Both functionals achieve a minimum in their stationary point (consistently with our attempt to minimize each node—residual—uncertainty). This can be easily proven, upon noticing that the Hessian matrix of both \(S_0\) and \(S_{(l)}\) is the covariance matrix of the constraints and, as such, positive-semidefinite. In order to find the stationary point of \(S_{(l)}\), node *l* must solve the equations

which lead to the system of equations in (4). More explicitly, the second group of conditions reads

in order to numerically evaluate the parameters \(\vec {\psi }\), let us focus on a specific value, e.g. \(\psi _{l1}\) controlling for the value of the entry \(a_{l1}\). Let us now explicitly distinguish the configurations characterized by \(a_{l1}=0\) from the ones with \(a_{l1}=1\): upon doing so, condition (19) can be rewritten as

i.e. as a sum over only the configurations with \(a_{l1}=1\) (indicated with the symbol \(\mathbf {G}_1\)). Analogously, we can split \(Z'(\vec {\theta },\vec {\psi })\) into the sum of two terms, i.e. \(Z'(\vec {\theta },\vec {\psi })=Z_0'(\vec {\theta },\vec {\psi })+e^{-\psi _{l1}}Z_1'(\vec {\theta },\vec {\psi })\), where the first sum

runs over the networks having \(a_{l1}=0\) and the second sum

runs over the networks having \(a_{l1}=1\).

Solving Eq. (20) in the case \(a^*_{l1}=0\) leads to \(\psi _{l1}=+\infty \). As a consequence, in this case \(S_{(l)}=\vec {\theta }\cdot \vec {C}^*+\ln Z_0'(\vec {\theta },\vec {\psi })\) since the term \(Z_1'(\vec {\theta },\vec {\psi })\) is suppressed by the coefficient \(e^{-\psi _{l1}}\) that converges to zero. On the other hand, solving Eq. (20) in the case \(a^*_{l1}=1\) leads to \(\psi _{l1}=-\infty \) and \(S_{(l)}=\vec {\theta }\cdot \vec {C}^*+\ln Z_1'(\vec {\theta },\vec {\psi })\) since the term \(Z_0'(\vec {\theta },\vec {\psi })\) is now suppressed by the coefficient \(e^{\psi _{l1}}\) (this is readily seen by multiplying both the numerator and the denominator at the left-hand side of Eq. (20) by \(e^{\psi _{l1}}\)). Specifying the node-specific ego-networks, in other words, leads to reducing the number of configurations over which the estimation of the constraints is carried out: \(Z'(\vec {\theta })\), thus, runs over a smaller number of configurations than \(Z(\vec {\eta })\). The estimation of the other parameters \(a_{l2}\dots a_{lN}\) proceeds in an analogous way, by applying the same line of reasoning to the “surviving” partition functions.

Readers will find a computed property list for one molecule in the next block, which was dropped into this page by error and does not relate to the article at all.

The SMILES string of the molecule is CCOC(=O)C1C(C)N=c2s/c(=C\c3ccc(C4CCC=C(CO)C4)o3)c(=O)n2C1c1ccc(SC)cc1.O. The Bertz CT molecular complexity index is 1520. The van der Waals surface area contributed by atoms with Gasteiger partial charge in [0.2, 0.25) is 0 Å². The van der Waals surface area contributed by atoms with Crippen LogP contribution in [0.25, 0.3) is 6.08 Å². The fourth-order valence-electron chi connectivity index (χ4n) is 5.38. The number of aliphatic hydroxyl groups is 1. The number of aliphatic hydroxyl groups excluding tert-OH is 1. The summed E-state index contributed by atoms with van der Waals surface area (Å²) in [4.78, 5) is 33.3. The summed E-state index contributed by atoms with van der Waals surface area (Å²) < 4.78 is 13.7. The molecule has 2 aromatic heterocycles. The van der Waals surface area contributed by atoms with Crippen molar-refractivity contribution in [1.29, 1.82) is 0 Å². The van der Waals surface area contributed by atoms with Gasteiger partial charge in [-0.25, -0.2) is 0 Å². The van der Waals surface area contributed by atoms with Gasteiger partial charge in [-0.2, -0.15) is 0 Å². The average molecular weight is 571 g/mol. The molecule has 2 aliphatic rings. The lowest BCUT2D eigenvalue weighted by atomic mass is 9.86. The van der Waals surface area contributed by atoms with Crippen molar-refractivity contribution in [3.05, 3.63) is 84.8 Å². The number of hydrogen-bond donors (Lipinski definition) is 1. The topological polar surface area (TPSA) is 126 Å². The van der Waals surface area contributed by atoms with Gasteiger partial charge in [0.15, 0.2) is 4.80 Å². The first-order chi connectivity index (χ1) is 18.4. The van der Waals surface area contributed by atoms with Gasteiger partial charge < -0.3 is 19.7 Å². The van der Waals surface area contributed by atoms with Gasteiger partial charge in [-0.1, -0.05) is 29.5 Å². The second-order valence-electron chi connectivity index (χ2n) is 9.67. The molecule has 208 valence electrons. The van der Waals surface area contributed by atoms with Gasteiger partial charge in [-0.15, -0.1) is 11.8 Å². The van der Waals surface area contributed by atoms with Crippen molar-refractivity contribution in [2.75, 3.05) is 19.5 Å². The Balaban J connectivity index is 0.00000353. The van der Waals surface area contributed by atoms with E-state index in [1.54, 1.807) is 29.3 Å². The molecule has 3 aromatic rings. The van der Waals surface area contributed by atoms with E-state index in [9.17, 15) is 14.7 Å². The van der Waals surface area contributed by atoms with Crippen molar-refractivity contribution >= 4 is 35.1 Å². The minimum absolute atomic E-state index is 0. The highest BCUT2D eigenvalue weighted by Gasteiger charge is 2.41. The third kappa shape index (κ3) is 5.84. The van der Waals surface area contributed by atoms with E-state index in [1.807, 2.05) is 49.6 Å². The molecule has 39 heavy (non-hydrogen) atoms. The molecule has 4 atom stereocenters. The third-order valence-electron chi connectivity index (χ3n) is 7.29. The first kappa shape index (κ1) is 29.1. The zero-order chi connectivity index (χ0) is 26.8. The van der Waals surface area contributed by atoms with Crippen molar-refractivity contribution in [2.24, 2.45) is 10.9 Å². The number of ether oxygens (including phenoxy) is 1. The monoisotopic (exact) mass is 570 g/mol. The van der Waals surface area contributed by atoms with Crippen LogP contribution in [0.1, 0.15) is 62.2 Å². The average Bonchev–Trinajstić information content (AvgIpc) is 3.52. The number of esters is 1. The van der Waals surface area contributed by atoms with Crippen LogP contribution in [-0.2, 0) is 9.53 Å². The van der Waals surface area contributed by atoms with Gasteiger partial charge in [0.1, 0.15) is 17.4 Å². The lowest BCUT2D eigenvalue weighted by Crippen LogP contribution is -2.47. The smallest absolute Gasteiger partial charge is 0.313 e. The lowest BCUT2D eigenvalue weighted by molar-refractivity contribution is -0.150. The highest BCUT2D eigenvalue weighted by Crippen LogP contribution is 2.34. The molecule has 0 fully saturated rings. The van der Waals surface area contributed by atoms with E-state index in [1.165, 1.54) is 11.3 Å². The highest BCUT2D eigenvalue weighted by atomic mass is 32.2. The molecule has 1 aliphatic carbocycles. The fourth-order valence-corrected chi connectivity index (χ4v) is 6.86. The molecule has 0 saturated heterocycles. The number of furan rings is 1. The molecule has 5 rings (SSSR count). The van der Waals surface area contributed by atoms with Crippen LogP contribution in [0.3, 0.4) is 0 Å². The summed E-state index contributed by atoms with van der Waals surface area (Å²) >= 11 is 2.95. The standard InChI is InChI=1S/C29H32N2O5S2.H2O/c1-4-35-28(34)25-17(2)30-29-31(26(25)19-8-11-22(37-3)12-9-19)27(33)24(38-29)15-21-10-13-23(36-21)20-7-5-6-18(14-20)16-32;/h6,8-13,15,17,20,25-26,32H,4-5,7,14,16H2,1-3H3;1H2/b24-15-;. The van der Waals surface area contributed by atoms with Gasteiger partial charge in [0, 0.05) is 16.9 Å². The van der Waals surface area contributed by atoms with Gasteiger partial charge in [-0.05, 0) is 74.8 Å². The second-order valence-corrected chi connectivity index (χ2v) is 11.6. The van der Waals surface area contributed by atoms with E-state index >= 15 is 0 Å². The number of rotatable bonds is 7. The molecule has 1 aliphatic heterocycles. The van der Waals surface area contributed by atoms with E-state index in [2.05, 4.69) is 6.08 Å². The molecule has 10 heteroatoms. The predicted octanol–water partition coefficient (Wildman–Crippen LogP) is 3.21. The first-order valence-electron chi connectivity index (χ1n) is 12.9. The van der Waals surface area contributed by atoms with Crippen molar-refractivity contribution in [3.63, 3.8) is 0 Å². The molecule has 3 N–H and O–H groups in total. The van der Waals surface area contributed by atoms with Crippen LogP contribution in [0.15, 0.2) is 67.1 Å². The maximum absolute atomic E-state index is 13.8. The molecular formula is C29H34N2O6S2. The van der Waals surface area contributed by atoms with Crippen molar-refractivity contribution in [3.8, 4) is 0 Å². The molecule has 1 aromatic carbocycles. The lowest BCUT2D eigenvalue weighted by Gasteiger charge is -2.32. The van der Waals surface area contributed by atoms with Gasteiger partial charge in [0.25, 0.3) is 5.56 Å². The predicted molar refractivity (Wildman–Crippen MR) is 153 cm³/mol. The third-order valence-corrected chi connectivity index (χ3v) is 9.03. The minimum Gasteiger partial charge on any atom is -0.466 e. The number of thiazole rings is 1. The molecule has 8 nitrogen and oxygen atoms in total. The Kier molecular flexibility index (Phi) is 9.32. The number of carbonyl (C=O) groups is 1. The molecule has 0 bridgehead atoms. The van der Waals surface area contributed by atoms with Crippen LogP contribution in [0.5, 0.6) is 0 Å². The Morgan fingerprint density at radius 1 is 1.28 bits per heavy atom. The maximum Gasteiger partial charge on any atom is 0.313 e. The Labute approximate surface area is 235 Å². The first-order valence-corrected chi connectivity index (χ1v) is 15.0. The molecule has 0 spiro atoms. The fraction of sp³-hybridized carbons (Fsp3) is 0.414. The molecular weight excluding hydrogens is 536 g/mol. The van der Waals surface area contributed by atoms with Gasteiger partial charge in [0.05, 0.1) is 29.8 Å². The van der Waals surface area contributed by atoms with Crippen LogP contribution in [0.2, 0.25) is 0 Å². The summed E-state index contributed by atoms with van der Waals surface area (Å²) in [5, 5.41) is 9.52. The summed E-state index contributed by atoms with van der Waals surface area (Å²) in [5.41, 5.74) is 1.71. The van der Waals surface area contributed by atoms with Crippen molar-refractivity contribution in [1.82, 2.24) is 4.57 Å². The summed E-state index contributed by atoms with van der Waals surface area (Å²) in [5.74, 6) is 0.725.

Let us now evaluate the expressions \(Z(\vec {\eta })\) and \(Z'(\vec {\theta })\) for the *same value* of the parameters (say \(\vec {\mu }\)): since the number of addenda in \(Z(\vec {\mu })\) is larger than the number of addenda in \(Z'(\vec {\mu })\), it also holds true that \(\ln Z(\vec {\mu })\ge \ln Z'(\vec {\mu })\), in turn implying the inequivalence \(S_0(\vec {\mu })\ge S_{(l)}(\vec {\mu })\) to be true as well. Let us now choose a particular value of the parameters, i.e. the point of minimum of \(S_0\): \(\vec {\mu }=\vec {\eta }^*\). Thus,

where the second inequality follows from the very definition of minimum. This ensures the ratio \(S_{(l)}/S_0\) to be smaller than one and the InfoRank index in Eq. (7) to be always well-defined.

Our ranking procedure builds upon the evidence that, by imposing more information on top of the common one, each node further reduces its uncertainty about the unknown network structure: the one reducing the residual uncertainty to the largest extent is identified as the “most informative” one.

The same line of reasoning applies when subsets of nodes are considered, although the resolution of such a problem may be computationally demanding: given a network of size *N*, quantifying the InfoRank of all possible subsets of *s* nodes would require computing \({N}\atopwithdelims (){s}\) different Shannon entropies.

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Barucca, P., Caldarelli, G. & Squartini, T. Tackling Information Asymmetry in Networks: A New Entropy-Based Ranking Index.
*J Stat Phys* **173, **1028–1044 (2018). https://doi.org/10.1007/s10955-018-2076-z

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### Keywords

- Complex networks
- Shannon entropy
- Information theory
- Ranking algorithm